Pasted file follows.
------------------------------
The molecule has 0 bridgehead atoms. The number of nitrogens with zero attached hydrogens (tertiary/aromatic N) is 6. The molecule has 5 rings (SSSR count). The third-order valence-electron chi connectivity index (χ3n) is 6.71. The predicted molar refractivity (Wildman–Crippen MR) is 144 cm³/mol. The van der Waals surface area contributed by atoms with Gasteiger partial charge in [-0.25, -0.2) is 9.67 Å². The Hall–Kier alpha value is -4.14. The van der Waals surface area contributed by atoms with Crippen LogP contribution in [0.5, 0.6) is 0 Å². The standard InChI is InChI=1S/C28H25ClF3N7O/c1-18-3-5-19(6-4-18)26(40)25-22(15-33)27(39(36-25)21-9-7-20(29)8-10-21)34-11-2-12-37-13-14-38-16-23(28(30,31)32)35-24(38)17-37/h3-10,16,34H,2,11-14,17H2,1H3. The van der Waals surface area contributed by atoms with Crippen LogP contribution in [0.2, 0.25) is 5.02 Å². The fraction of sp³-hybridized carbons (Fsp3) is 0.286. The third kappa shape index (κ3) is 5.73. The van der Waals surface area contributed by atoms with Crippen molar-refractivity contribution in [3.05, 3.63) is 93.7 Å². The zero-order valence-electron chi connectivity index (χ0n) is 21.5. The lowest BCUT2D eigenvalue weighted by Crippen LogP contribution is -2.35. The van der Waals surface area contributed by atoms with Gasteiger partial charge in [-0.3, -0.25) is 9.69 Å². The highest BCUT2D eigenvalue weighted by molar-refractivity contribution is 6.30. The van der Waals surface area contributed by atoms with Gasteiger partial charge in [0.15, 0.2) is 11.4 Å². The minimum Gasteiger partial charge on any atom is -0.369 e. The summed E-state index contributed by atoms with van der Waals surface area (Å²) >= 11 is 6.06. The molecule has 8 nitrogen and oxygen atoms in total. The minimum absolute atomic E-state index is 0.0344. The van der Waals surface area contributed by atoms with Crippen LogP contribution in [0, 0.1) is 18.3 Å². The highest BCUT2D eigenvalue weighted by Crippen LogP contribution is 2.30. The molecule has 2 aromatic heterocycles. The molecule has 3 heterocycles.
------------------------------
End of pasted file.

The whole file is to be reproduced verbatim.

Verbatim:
The molecule has 0 bridgehead atoms. The number of nitrogens with zero attached hydrogens (tertiary/aromatic N) is 6. The molecule has 5 rings (SSSR count). The third-order valence-electron chi connectivity index (χ3n) is 6.71. The predicted molar refractivity (Wildman–Crippen MR) is 144 cm³/mol. The van der Waals surface area contributed by atoms with Gasteiger partial charge in [-0.25, -0.2) is 9.67 Å². The Hall–Kier alpha value is -4.14. The van der Waals surface area contributed by atoms with Crippen LogP contribution in [0.5, 0.6) is 0 Å². The standard InChI is InChI=1S/C28H25ClF3N7O/c1-18-3-5-19(6-4-18)26(40)25-22(15-33)27(39(36-25)21-9-7-20(29)8-10-21)34-11-2-12-37-13-14-38-16-23(28(30,31)32)35-24(38)17-37/h3-10,16,34H,2,11-14,17H2,1H3. The van der Waals surface area contributed by atoms with Crippen LogP contribution in [0.2, 0.25) is 5.02 Å². The fraction of sp³-hybridized carbons (Fsp3) is 0.286. The third kappa shape index (κ3) is 5.73. The van der Waals surface area contributed by atoms with Crippen molar-refractivity contribution in [3.05, 3.63) is 93.7 Å². The zero-order valence-electron chi connectivity index (χ0n) is 21.5. The lowest BCUT2D eigenvalue weighted by Crippen LogP contribution is -2.35. The van der Waals surface area contributed by atoms with Gasteiger partial charge in [-0.3, -0.25) is 9.69 Å². The highest BCUT2D eigenvalue weighted by molar-refractivity contribution is 6.30. The van der Waals surface area contributed by atoms with Gasteiger partial charge in [0.15, 0.2) is 11.4 Å². The minimum Gasteiger partial charge on any atom is -0.369 e. The summed E-state index contributed by atoms with van der Waals surface area (Å²) >= 11 is 6.06. The molecule has 8 nitrogen and oxygen atoms in total. The minimum absolute atomic E-state index is 0.0344. The van der Waals surface area contributed by atoms with Crippen LogP contribution in [0, 0.1) is 18.3 Å². The highest BCUT2D eigenvalue weighted by Crippen LogP contribution is 2.30. The molecule has 2 aromatic heterocycles. The molecule has 3 heterocycles.